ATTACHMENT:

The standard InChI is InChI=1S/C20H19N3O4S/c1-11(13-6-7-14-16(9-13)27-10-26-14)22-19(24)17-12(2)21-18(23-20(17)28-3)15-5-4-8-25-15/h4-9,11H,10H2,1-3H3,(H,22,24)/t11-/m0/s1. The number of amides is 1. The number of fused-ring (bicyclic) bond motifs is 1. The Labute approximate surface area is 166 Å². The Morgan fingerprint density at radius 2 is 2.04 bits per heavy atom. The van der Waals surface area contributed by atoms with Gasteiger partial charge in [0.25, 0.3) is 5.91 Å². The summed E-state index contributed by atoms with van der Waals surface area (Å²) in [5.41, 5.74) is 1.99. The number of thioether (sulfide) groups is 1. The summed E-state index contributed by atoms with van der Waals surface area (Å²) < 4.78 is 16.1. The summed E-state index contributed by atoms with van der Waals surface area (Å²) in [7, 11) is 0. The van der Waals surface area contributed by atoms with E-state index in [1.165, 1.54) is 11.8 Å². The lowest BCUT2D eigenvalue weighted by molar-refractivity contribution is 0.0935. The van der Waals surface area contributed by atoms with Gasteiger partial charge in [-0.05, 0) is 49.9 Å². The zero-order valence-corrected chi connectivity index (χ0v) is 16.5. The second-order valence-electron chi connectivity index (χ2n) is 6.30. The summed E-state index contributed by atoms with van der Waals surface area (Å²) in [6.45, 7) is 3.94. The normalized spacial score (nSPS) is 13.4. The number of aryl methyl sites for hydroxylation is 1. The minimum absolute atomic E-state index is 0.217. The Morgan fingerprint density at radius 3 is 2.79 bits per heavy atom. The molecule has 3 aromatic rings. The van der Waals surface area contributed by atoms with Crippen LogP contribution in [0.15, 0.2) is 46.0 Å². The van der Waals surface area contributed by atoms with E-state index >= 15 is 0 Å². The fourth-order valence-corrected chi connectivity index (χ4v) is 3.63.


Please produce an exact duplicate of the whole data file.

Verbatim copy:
The standard InChI is InChI=1S/C20H19N3O4S/c1-11(13-6-7-14-16(9-13)27-10-26-14)22-19(24)17-12(2)21-18(23-20(17)28-3)15-5-4-8-25-15/h4-9,11H,10H2,1-3H3,(H,22,24)/t11-/m0/s1. The number of amides is 1. The number of fused-ring (bicyclic) bond motifs is 1. The Labute approximate surface area is 166 Å². The Morgan fingerprint density at radius 2 is 2.04 bits per heavy atom. The van der Waals surface area contributed by atoms with Gasteiger partial charge in [0.25, 0.3) is 5.91 Å². The summed E-state index contributed by atoms with van der Waals surface area (Å²) in [5.41, 5.74) is 1.99. The number of thioether (sulfide) groups is 1. The summed E-state index contributed by atoms with van der Waals surface area (Å²) < 4.78 is 16.1. The summed E-state index contributed by atoms with van der Waals surface area (Å²) in [7, 11) is 0. The van der Waals surface area contributed by atoms with E-state index in [1.165, 1.54) is 11.8 Å². The lowest BCUT2D eigenvalue weighted by molar-refractivity contribution is 0.0935. The van der Waals surface area contributed by atoms with Gasteiger partial charge in [-0.05, 0) is 49.9 Å². The zero-order valence-corrected chi connectivity index (χ0v) is 16.5. The second-order valence-electron chi connectivity index (χ2n) is 6.30. The summed E-state index contributed by atoms with van der Waals surface area (Å²) in [6.45, 7) is 3.94. The normalized spacial score (nSPS) is 13.4. The number of aryl methyl sites for hydroxylation is 1. The minimum absolute atomic E-state index is 0.217. The Morgan fingerprint density at radius 3 is 2.79 bits per heavy atom. The molecule has 3 aromatic rings. The van der Waals surface area contributed by atoms with Crippen LogP contribution in [0.15, 0.2) is 46.0 Å². The van der Waals surface area contributed by atoms with E-state index >= 15 is 0 Å². The fourth-order valence-corrected chi connectivity index (χ4v) is 3.63.